When Ignoring the Holidays Is Not an Option

As the Holidays approach, excitement and anticipation come with it. But not for everyone. For those grieving it can come with dread and sadness. So many times we hear “it’s okay to ignore the Holidays” and while that is certainly true, not everyone can allow the days to pass without acknowledgement. For some, there are other family members that need a Christmas, a Hanukkah, and a bit of normalcy in their fractured worlds. 

 

The National Alliance for Children’s Grief has put together a tool kit for families to help celebrate in a time when no one feels comfort or joy. From American Thanksgiving to New Year’s Day is considered the “season of the family” which emphasizes the importance of gathering to remember the loved one lost. At this time there is a heightened awareness of the loss, so finding ways to hold on to the important traditions or to let go of those that are no longer valid. 

 

Here are a few suggestions:

 

Celebrate Within Your Comfort Level

Give yourself and your family permission to celebrate. It might not seem right, but it is important to allow your family to do so if that’s what they want to do. Grief and joy can exist together and you shouldn’t feel guilty about that. The Holidays will be different without your person there and acknowledging that can help you move forward.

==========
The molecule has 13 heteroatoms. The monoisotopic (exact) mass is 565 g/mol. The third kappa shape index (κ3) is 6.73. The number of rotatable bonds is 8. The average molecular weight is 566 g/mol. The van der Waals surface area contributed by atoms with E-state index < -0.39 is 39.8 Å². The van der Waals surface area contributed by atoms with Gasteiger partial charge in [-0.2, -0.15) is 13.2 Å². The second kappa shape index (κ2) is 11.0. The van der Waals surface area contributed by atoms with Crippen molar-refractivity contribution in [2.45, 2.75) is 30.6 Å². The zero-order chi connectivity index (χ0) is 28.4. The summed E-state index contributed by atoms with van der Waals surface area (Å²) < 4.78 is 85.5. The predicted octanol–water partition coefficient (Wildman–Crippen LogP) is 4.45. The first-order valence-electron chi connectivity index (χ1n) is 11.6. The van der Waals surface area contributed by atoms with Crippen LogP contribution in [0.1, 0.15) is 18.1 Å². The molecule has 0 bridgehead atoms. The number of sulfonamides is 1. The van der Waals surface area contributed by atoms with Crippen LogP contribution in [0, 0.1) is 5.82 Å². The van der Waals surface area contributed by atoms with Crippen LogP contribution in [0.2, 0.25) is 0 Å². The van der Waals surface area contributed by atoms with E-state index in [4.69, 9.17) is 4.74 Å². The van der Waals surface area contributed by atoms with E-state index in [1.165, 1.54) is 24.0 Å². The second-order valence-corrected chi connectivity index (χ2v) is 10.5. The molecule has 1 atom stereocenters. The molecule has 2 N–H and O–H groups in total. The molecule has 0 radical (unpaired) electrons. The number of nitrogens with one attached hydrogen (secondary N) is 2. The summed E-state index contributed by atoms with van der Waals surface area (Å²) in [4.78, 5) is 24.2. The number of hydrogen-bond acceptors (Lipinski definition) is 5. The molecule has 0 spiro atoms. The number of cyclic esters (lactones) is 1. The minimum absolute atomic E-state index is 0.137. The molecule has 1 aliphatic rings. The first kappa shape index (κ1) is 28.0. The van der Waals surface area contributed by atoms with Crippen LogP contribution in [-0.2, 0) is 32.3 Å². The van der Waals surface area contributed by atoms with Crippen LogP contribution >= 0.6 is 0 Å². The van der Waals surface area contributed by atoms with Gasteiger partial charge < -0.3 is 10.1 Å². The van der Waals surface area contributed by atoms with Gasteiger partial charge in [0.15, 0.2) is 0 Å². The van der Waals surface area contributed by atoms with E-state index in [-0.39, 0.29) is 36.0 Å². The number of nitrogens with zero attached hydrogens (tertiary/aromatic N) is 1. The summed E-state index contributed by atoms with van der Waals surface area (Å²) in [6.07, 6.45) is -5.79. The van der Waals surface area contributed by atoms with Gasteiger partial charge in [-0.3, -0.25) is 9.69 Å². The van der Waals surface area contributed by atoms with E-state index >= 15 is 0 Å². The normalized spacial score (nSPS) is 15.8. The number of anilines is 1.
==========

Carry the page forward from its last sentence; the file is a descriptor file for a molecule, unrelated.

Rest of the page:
Talk About Them

Use this opportunity to gather and talk about the blessings each person has received from the one who has died. This allows a feeling of gratitude for that person and what they have left behind. Everyone can take turns or encourage them to write something down, put it in a bowl and then throughout the Holiday, (or other significant days through the year) take out a couple and read them together. 

 

Incorporate Them into New Traditions

Let your loved one still be present in your celebrations by decorating with pictures, keepsakes and other meaningful items. Hang them on the tree, and place them on the mantle or coffee table so that they are always visible. 

 

Create a Keepsake

Decorate a memorial candle, make something out of a piece of your beloved’s clothing or create a collage of favourite pictures. (for some more ideas on Keepsake Memories, check out our story here)

 

Give Back

One way to help with grief is to help others. Bring your family to help at a local not-for-profit or make a donation to a charity in the name of the person who has died. 

 

Plan Your Future

New Year’s Day is a good time to start fresh and having things that your family can look forward to can help. You are not leaving your loved one behind, but bringing their legacy with you into a new year. 

 

To further help support your family who is grieving, access the Holiday Tool Kit from The National Alliance for Children’s Grief

 

 

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